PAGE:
Bennington Battle Day


Vermont celebrates Bennington Battle Day every year on August 16th. The Battle of Bennington was fought in 1977 during the Revolutionary War. The main celebration occurs in Bennington, Vermont at the site of the battle.

A popular attraction is to ride up the elevator of the Bennington Monument, which offers views of the landscapes of Virginia, Massachusetts, and New York. The monument was built at the site of Bennington’s supply depot. The site is sometimes referred to as Old Bennington.

Beside a battle reenactment put on by historical societies, there are not many traditions observed on the holiday. Some commemorations may honor fallen soldiers. Schools may hold educational programs about the battle and the Revolutionary War. The 100th anniversary was marked by a series of speeches that were attended by President Rutherford B. Hayes.

The Battle of Bennington

This battle actually took place 10 miles from Bennington in Wallamoosac, New York. It is named after Bennington due to the supply depot that was located there. The battle is considered a turning point of the war. General John Stark led a force of 2,000 American troops consisting of state militia men and Green Mountain Boys members against Lieutenant Colonel Friedrich Baum and General John Burgoyne’s army. The British Army troops had been recruited from Canada and Native American tribes alongside British soldiers.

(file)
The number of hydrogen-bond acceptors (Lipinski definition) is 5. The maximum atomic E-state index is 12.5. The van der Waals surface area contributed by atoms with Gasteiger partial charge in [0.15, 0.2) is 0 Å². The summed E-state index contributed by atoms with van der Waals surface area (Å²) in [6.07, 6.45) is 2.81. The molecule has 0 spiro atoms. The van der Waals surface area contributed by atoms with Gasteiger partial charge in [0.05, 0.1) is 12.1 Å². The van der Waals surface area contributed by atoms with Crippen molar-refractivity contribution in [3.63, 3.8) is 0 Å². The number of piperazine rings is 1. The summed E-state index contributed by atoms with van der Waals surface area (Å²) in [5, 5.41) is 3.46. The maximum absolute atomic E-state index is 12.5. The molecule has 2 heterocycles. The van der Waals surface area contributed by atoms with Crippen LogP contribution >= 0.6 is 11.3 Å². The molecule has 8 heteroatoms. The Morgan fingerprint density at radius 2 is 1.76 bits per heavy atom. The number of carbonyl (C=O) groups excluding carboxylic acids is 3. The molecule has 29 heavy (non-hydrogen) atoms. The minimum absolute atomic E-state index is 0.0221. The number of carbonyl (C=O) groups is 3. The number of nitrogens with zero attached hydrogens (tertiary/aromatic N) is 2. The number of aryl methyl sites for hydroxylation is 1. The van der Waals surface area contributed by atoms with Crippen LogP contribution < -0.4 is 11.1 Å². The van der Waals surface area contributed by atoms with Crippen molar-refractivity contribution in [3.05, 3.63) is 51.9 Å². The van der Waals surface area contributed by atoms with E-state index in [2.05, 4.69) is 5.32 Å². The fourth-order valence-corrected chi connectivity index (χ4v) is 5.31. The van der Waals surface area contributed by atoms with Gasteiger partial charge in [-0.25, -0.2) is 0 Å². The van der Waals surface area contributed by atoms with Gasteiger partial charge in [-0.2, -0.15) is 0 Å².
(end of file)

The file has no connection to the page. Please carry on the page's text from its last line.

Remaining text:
Believing Bennington to only be lightly defended, Baum was heading to Bennington to raid the supply depots for horses and other supplies when Stark’s force met them in New York, who killed Baum and took many prisoners. The battle began again as the American forces were cleaning up the rain-soaked site when reinforcements came for both the British and the Americans. The British reinforcements led by Colonel Heinrich von Breymann retreated, but both sides suffered from heavy casualties.

The results of the victory make it a turning point for the Revolutionary War because:

  • It took 1,000 troops away from the British Army, 700 of which were captured.
  • The loss resulted in a loss of most Indian support
  • The British were prevented from acquiring supplies, for which they were in dire need.
  • Increased support for the Revolutionaries.
  • Helped lead to Burgoyne’s surrender at Saratoga.

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